Last year was a difficult year in my daughter’s fourth grade class. S was placed in a co-taught classroom. The co-taught classroom is a relatively new model in our district. The way it works is there are two teachers- one general ed and one special ed. The class is comprised of typically developing students plus a small cohort of children on IEPs. The two teachers work together to oversee the education of all the kids.
It’s an innovative model, and I’ve heard stories of co-taught classrooms working very well. Last year’s co-taught was not one of those classrooms.
There were a variety of factors at play that caused the demise of the fourth grade co-taught classroom. The mix of kids did not work. There were kids in the class who just did not function well together. There was behavior that escalated, and this group of kids just ramped each other up.
The whole situation was disturbing and sad. Ever since her first day of preschool, S was always enthusiastic to go to school. While there are always bumps in the road, S usually comes out of the building at the end of the day with something positive to report. Not so last year.
I did hear from S about various interventions that were taking place in her classroom. A visit from the school psychologist, followed by a visit from the district social worker. We heard from the principal that a special educator from the Elementary Stabilization Program was working with the teachers to try and turn things around. It didn’t appear to be having any effect.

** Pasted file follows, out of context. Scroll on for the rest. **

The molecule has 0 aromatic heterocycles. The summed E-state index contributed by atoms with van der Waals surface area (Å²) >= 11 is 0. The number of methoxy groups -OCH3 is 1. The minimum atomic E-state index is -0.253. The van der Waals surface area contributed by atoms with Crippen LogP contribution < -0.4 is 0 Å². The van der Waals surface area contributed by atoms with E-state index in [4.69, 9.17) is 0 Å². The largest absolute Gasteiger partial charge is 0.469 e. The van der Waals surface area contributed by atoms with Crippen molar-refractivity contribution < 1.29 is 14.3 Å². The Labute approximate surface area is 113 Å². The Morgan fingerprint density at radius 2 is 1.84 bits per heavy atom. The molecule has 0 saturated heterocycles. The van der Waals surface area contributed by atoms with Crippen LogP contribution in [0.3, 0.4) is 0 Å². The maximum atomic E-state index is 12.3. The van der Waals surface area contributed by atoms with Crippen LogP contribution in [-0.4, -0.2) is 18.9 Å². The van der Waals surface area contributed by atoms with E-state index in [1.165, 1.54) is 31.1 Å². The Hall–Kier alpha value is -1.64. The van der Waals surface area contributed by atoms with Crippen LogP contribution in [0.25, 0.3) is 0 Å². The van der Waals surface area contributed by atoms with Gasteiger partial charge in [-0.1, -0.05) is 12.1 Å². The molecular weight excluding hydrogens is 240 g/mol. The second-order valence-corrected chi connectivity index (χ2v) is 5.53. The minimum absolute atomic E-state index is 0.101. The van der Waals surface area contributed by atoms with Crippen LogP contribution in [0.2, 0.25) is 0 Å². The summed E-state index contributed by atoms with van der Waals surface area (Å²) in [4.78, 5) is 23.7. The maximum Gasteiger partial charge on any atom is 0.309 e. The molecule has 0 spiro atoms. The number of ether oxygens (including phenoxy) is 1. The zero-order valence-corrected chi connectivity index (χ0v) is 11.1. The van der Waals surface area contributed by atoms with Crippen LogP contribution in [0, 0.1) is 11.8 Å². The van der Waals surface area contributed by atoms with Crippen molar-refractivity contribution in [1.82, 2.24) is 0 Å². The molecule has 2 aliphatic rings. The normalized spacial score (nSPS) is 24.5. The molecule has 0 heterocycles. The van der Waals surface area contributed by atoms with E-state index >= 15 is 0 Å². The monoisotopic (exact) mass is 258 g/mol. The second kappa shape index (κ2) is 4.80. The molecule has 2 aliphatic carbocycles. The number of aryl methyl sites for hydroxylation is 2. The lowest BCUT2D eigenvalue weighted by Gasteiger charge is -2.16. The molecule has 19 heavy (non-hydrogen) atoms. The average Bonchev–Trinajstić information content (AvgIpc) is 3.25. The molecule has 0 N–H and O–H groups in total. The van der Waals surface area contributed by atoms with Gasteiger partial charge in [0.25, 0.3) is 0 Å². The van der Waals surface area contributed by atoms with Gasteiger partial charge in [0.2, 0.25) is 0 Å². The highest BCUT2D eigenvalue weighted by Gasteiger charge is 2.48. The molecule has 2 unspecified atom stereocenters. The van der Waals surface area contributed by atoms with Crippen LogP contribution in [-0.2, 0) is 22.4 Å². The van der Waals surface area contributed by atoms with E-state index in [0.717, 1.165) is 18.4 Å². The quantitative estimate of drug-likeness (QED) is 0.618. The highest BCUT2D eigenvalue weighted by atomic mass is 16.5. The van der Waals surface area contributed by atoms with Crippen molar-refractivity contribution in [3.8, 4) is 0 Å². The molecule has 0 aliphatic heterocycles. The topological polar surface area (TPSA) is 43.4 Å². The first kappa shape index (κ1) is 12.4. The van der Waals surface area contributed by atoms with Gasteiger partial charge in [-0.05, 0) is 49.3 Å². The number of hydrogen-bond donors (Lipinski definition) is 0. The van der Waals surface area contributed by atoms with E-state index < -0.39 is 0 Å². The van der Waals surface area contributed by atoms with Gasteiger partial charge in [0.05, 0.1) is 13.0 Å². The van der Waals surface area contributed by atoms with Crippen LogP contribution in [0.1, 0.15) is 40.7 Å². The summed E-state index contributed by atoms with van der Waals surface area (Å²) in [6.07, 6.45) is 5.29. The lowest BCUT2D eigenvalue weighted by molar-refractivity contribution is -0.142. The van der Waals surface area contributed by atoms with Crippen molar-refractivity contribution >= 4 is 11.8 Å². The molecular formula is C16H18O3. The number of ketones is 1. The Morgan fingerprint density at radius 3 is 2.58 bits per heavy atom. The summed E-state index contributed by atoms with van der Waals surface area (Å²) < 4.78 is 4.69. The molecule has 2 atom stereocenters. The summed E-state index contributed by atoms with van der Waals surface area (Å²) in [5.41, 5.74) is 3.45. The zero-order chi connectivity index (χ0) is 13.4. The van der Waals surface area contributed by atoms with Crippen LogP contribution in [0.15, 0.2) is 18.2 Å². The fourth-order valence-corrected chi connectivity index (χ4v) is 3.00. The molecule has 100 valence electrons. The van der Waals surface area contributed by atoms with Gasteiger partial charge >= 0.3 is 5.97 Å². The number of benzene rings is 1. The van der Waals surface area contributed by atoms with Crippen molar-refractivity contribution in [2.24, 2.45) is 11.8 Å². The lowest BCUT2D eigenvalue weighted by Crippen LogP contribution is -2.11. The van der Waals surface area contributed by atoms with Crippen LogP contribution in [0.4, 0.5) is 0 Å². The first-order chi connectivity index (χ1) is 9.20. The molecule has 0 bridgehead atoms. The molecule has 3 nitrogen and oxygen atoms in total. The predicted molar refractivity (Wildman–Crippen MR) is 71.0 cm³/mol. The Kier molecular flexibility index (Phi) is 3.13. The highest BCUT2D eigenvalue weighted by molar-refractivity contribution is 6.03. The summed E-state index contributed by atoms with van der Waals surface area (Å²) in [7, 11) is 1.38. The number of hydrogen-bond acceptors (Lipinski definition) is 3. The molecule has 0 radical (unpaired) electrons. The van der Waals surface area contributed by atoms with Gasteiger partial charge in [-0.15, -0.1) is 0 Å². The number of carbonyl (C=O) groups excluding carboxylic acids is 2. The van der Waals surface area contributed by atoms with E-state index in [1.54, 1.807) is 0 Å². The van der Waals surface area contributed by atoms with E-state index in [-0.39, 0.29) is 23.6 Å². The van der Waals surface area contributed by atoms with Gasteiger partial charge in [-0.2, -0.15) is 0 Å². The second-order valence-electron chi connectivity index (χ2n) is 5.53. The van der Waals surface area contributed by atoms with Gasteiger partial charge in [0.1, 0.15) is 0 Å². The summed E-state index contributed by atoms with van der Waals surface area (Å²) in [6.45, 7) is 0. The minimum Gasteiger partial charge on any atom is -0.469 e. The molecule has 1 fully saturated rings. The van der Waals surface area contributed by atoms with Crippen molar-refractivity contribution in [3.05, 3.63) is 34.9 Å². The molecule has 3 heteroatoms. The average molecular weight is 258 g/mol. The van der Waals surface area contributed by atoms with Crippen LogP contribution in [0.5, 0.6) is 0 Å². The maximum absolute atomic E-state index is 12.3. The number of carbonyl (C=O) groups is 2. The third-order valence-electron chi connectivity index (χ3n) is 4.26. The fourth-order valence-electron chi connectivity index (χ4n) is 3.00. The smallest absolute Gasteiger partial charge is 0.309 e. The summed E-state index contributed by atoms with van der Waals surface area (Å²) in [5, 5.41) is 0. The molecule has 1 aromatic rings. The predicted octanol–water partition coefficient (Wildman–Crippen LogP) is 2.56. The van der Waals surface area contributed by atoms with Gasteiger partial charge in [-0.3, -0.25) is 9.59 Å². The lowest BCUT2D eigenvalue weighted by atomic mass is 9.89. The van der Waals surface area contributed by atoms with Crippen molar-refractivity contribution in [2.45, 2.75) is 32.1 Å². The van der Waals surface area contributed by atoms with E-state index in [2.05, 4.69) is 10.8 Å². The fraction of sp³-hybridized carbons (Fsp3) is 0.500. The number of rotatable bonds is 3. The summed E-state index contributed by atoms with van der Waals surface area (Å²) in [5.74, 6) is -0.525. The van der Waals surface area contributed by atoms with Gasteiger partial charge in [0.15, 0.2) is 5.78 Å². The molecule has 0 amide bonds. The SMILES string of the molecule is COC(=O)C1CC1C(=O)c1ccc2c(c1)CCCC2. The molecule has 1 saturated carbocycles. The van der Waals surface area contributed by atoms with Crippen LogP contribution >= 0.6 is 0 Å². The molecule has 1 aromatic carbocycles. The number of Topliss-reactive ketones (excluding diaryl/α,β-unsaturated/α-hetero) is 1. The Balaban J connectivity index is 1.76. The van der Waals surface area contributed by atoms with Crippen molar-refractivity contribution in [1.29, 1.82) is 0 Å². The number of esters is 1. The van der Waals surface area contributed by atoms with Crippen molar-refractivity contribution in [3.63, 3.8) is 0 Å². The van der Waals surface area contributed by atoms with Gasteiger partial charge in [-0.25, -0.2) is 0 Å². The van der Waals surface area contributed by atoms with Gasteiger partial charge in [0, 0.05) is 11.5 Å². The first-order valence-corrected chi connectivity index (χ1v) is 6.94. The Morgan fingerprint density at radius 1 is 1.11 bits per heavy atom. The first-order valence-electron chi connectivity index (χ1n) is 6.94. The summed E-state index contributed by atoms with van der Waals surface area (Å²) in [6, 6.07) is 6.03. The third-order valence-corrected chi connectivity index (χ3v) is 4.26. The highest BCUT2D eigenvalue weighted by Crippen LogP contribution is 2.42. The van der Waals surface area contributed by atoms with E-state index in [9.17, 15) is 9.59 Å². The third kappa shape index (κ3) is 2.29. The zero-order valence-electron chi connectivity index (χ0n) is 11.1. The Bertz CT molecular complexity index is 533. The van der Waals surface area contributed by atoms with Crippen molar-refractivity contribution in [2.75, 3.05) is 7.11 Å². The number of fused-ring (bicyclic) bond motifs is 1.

Finally, on a Wednesday afternoon at the beginning of March, we received word from the principal that their efforts to stabilize the class in its current form had not been successful. A plan was being put in place to split the class in two. Each class would have ten students, and two teachers (general ed + special ed). This plan would be discussed in person at a parent meeting on Friday morning.
The day of the parent meeting arrived. It was horrible. Parents were understandably anxious and apprehensive. They were also angry. Our kids had been through a lot. The communication that had come from school was spotty, and didn’t give a full picture of how the breakdown in the class occurred, what interventions had been tried, and how the decision to split the class had been made. There also was no indication that serious planning was going to take place to make sure that the same issues did not recur in fifth grade. I completely understood where the anger and trepidation were coming from, because I was feeling a lot of it myself.
However, what happened in that parent meeting (as well as the three that followed) was devastating. There were many valid concerns that were raised. However, there was also an enormous amount of misinformation and false assumptions that were very hard to hear.
- I don’t understand why you don’t just pull a kid out of the classroom and suspend him if he’s causing trouble.
- It seems like our school doesn’t have the resources, and our teachers don’t have the skills, to educate kids with special needs.
- Why do we use Responsive Classroom? It seems like it is the opposite of what our kids need.
- Why do we even have these kids with special needs in our schools, anyway? Wouldn’t they be better served in their own school?
- Why does the school district continue to invest in educating these kids? Is there any evidence that it makes a difference?
Sitting through these meetings was heartbreaking. These parents weren’t pointing the finger at my kid, as he wasn’t in this particular class. However, it was very easy for me to imagine if G had been in a class that went off the rails, that he would be among the students acting out. I couldn’t imagine walking into a meeting where people were talking about my son like that.